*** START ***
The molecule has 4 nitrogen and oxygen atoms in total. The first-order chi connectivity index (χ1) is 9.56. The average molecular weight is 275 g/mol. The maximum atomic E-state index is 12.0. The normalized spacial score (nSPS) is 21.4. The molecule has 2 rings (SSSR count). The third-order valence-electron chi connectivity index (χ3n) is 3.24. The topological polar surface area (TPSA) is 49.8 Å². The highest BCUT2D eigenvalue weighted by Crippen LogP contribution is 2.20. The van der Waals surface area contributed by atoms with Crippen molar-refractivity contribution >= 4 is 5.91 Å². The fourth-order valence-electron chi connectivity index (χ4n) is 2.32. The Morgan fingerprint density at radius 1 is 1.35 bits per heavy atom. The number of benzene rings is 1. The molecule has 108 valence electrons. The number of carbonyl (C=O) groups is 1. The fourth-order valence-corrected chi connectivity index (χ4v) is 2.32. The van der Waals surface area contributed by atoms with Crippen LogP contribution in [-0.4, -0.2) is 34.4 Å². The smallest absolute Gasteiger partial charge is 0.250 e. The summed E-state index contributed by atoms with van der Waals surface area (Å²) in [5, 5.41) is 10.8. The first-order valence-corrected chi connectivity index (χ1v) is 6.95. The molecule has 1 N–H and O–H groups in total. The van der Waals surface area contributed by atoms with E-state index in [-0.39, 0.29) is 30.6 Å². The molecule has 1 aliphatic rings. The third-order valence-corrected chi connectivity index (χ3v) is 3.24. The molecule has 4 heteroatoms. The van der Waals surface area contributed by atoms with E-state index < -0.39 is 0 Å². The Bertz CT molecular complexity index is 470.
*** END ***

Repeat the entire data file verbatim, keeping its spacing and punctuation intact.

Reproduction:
The molecule has 4 nitrogen and oxygen atoms in total. The first-order chi connectivity index (χ1) is 9.56. The average molecular weight is 275 g/mol. The maximum atomic E-state index is 12.0. The normalized spacial score (nSPS) is 21.4. The molecule has 2 rings (SSSR count). The third-order valence-electron chi connectivity index (χ3n) is 3.24. The topological polar surface area (TPSA) is 49.8 Å². The highest BCUT2D eigenvalue weighted by Crippen LogP contribution is 2.20. The van der Waals surface area contributed by atoms with Crippen molar-refractivity contribution >= 4 is 5.91 Å². The fourth-order valence-electron chi connectivity index (χ4n) is 2.32. The Morgan fingerprint density at radius 1 is 1.35 bits per heavy atom. The number of benzene rings is 1. The molecule has 108 valence electrons. The number of carbonyl (C=O) groups is 1. The fourth-order valence-corrected chi connectivity index (χ4v) is 2.32. The van der Waals surface area contributed by atoms with Crippen LogP contribution in [-0.4, -0.2) is 34.4 Å². The smallest absolute Gasteiger partial charge is 0.250 e. The summed E-state index contributed by atoms with van der Waals surface area (Å²) in [5, 5.41) is 10.8. The first-order valence-corrected chi connectivity index (χ1v) is 6.95. The molecule has 1 N–H and O–H groups in total. The van der Waals surface area contributed by atoms with E-state index in [-0.39, 0.29) is 30.6 Å². The molecule has 1 aliphatic rings. The third-order valence-corrected chi connectivity index (χ3v) is 3.24. The molecule has 4 heteroatoms. The van der Waals surface area contributed by atoms with E-state index < -0.39 is 0 Å². The Bertz CT molecular complexity index is 470.